An overnight stay in Garmisch-Partenkirchen at the hotel Obermujle gave us our first view of Zugspitze, Germany’s highest mountain at 2962 m (9,718 ft) above sea level, and the highest peak of the Wetterstein Mountain range. Zugspitze is on the Austrian – German border and lies south of Garmisch- Partenkirchen.
It was quite exciting to look at the snow-capped mountains and sleep under the towering peak of Zugspitze and the Alps. The hotel was very pleasant and full of old world charm. The mist descended over the Alps as evening fell and it began to rain. We hoped for a fine day tomorrow to see the mountain again.
Next morning we enjoyed a delicious breakfast with fresh yogurt, fruit, cereal, some hot dishes and of course hard-boiled eggs, which seem to be a popular item on most breakfast menu’s in Europe. The hard-boiled eggs were in a silver dish shaped like a nesting hen, and soft-boiled eggs in a silver dish in the shape of a duck, rather quaint.
Popular Ski Resort – Olympic Ski Stadium of 1936
Very cold and dismal, the mist hung low over the valley all day, not even a glimmer of Zugspitze mountain or any other mountain for that matter. In the vicinity, a visit to the Olympic ski stadium built for the 1936 Winter Olympic games held in Garmisch-Partenkirchen. I found the modern Ski Jump interesting, otherwise the place looked as grim as the weather. Today, Garmisch-Partenkirchen is known as a popular Ski Resort and holiday place for skiing, snowboarding and hiking in the alps. An annual ski jumping contest is held in the village traditionally on New Year’s Day as part of the Four Hills Tournament.
Next stop, the home of the famous Passion Plays in the village of Oberammergau. The weather improved slightly, fog lifted and the rain cleared. We had a brief look inside the theatre where the Passion Play is held every ten years (the last in 2010). Renovations being carried out so we didn’t stay long.
It is hard to believe that the Passion Plays began in 1634, the result of a vow given by the villagers of Oberammergau, ‘that if God spared them from the effects of the Bubonic plague, the villagers would perform the passion play every ten years’. The play is performed in the years ending in zero and involves over 2000 actors,singers musicians and technicians, the entire village takes part, and people from all over the world come to watch and listen.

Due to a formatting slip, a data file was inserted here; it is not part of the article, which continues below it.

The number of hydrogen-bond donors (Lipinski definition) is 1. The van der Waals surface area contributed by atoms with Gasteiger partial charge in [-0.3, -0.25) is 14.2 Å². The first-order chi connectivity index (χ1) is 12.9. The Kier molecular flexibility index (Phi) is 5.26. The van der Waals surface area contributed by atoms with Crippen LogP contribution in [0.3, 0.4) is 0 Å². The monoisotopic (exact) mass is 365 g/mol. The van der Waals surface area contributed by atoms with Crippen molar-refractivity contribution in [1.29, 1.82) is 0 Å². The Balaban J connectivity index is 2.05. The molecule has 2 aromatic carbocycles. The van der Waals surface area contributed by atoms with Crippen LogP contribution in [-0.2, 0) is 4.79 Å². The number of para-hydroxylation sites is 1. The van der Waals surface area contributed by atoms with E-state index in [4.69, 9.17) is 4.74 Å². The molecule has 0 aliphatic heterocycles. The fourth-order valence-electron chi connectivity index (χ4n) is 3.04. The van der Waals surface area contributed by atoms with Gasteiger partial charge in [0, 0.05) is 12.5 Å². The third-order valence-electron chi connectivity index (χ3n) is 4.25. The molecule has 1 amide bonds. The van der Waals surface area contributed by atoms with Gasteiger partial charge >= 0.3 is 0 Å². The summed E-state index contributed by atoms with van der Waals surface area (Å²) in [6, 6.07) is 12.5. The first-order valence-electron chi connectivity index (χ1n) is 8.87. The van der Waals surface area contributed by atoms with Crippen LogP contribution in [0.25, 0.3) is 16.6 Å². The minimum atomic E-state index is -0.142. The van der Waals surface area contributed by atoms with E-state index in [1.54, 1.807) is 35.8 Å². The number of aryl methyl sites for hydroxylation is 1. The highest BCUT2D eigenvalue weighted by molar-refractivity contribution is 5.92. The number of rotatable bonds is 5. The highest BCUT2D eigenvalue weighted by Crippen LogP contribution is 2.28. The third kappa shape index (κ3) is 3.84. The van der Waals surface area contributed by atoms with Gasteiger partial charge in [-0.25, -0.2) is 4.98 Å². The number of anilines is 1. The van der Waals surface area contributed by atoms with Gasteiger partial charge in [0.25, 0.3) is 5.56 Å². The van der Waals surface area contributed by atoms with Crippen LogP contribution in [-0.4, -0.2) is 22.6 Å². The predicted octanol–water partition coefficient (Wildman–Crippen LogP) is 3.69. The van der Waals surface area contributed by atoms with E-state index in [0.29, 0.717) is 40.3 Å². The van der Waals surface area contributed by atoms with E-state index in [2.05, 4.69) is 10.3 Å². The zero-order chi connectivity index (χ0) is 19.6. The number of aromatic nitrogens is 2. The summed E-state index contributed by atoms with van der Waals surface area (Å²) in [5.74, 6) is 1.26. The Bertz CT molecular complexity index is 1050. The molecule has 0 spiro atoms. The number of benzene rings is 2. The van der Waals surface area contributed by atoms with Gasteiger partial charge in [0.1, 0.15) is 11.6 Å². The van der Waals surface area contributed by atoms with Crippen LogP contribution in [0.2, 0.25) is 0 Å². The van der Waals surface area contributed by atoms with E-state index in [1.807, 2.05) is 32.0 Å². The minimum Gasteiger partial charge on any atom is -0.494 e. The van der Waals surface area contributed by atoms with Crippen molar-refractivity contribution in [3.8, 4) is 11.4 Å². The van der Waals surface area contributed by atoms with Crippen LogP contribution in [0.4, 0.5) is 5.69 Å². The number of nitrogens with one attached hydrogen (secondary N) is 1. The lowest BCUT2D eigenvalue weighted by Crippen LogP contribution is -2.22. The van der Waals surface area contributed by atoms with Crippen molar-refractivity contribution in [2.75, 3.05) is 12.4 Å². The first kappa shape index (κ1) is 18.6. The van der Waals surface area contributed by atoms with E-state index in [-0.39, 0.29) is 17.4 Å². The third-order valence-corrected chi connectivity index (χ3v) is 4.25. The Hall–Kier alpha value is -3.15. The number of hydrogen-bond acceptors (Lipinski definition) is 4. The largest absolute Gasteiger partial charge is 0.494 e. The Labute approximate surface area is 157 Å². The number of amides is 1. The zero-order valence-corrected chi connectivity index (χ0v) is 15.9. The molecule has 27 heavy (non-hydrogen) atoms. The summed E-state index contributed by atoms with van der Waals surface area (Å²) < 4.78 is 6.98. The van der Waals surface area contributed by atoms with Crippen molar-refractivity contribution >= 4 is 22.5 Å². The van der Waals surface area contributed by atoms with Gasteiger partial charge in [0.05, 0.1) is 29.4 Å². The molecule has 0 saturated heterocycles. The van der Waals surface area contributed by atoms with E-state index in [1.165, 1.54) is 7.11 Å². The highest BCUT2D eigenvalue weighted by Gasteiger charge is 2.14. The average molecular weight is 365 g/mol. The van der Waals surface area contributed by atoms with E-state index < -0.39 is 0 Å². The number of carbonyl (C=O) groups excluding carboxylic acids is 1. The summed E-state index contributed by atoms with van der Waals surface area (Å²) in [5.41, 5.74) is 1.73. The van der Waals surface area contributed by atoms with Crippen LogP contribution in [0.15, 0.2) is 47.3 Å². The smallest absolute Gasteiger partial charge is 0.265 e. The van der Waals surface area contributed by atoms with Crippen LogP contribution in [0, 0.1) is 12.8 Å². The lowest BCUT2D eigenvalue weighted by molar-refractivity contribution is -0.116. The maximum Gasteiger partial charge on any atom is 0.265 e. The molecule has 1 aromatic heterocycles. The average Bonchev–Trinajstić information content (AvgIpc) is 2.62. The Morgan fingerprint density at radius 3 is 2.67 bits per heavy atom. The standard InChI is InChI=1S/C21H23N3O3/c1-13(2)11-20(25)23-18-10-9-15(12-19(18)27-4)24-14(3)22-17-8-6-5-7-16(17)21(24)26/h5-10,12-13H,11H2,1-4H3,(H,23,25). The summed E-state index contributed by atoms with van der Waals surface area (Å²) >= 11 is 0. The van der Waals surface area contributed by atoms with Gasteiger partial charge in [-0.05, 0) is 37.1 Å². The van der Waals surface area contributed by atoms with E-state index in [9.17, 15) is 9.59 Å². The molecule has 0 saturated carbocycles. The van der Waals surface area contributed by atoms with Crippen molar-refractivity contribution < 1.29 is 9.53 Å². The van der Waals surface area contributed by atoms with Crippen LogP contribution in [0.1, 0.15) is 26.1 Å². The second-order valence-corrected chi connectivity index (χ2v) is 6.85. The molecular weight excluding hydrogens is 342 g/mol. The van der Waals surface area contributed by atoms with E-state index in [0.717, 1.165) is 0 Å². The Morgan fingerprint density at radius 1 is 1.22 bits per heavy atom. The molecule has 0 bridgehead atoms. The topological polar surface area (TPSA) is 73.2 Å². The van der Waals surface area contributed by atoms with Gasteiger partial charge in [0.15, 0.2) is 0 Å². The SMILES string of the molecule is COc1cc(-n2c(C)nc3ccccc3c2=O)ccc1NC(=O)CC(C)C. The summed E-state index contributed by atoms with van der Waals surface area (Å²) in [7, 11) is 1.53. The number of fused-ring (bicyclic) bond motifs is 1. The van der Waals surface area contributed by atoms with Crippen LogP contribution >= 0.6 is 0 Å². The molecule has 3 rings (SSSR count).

Apart from the Passion Play, Oberammergau is well-known for the beautiful frescoes or “Luftlmalerei” painted on homes and shops throughout the village. The frescoes are usually based on traditional Bavarian themes, fairy tales or religious scenes. We had an hour or so to wander through the village and admire the painted frescoes on the shops and houses, a very attractive and interesting village.
I love the way this building is painted, it looks so attractive and the perspective is pretty amazing. Pilatshaus is the work of a famous fresco artist of the district, Franz Seraph who painted the facade of the building in 1784. The building is beautifully maintained as you can see. The ground floor is known as a “Living Workshop” and is home to the village wood-carvers, painters, potters and sculptors. It is open to the public and as it names suggests visitors can watch the artists at work. The glass painting collection on the first floor has links to famous artists of “Blue Rider” fame, Wassily Kandinsky and Franz Marc.
It was now raining again. One last stop at Ettal Abbey before we leave the alps, the beautifully painted houses of Garmisch-Partenkirchen and Oberammergau village. Then on to Munich….
- Extravaganza – Schloss Linderhof | King Ludwig
- Hohenschwangau Neuschwanstein Schwangau
- Beautiful Schloss Neuschwanstein
- Abbey of St Mang’s Fussen Bavarian Alps
- Beautiful rococo Wieskirche beautiful Bavarian alps
- Augsburg Fuggerei village settlement
- Dinkelsbuhl medieval fortifications-medieval city wall
- Rothenburg – a beautiful medieval town
- Romantic Road attractions Germany
- Romantic Road Frankfurt Germany
- Bavaria Germany Wurzburg – along the Romantic Road